You see, many of us go to work, do our job, don’t really contribute to any problems and then go home. And a lot of people are content in doing that. Then there are some of us who go to work, still do our jobs but then look around and say, “What else can be better?”, “What else can we be doing here?” Sometimes those of us that look at things in such a fashion are called trouble-makers, malcontents or disenchanted. “Why rock the boat?”, some people would say. “Things are fine.” But in every organization in the world, fire service or not, in every human relationship in the world, in every community in the world there are things that can and should be improved upon. The first step is asking a question. In educating yourself about the current condition in which you are presently located. Think about how many times you’ve asked a simple question at work as to why a certain thing is the way that it  is, or the way that you do something in your organization and get the reply, “I guess no one’s ever thought to change it.” Or, “It’s the way we’ve always done it.” Really? No one has ever taken the time to look at something and devote a little brain-power to seeing if it can be improved upon? That’s really kind of sad, especially when the top of the para-military pyramid has never done it.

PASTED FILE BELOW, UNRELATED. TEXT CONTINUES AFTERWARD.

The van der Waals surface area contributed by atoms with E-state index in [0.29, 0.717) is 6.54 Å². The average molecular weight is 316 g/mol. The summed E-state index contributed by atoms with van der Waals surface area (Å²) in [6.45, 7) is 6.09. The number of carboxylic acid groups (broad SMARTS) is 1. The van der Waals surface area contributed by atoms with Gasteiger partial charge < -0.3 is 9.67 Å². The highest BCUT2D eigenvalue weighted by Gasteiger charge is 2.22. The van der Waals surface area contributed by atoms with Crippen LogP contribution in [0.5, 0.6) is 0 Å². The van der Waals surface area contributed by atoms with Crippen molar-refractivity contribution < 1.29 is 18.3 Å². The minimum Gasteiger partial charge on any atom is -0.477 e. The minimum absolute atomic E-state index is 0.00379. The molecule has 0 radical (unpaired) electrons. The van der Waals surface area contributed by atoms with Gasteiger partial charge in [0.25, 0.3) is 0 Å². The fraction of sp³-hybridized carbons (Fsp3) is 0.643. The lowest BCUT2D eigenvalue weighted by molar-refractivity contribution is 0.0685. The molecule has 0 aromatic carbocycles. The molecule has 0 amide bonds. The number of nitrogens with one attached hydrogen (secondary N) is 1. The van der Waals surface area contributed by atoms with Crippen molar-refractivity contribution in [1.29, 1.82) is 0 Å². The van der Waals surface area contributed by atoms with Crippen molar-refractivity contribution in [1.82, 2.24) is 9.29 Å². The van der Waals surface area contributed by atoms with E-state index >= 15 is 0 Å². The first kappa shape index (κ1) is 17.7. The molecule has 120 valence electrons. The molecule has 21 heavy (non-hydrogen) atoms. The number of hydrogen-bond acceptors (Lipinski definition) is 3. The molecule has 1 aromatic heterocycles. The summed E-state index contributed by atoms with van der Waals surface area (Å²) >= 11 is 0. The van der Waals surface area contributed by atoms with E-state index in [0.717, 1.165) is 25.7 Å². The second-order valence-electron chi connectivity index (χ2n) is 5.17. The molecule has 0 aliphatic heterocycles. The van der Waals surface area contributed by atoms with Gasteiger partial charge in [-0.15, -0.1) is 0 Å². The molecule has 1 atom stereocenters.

I do not advocate change for change sake. Sometimes I think that’s what happens in our profession. Someone wants to make a name or get a certain reputation so they institute changes to be “progressive” or to appear to be a “leader” <cough, cough, Ken Ellerbe, cough, cough>. If that’s the reason you are changing something then it is more than likely going to be counter-productive and often not have the results intended, whatever those results are. I do, however, advocate the systematic revisiting of policies, procedures and ways of doing things in order to see if they are outdated, inefficient or simply not needed any longer. Ask questions. But don’t just be a pot-stirrer, look for solutions or offer suggestion on things that can realistically and efficiently be implemented to change those conditions. If you’re going to suggest removing all the hose from your Engines and putting it on your Trucks you’d better have a pretty good reason for it. Research and take the time to think about not only what you’re questioning but the proposed change or solution as well. Too many people we work with say, “We should do something different!”, but then have nothing to offer in the way of what or how.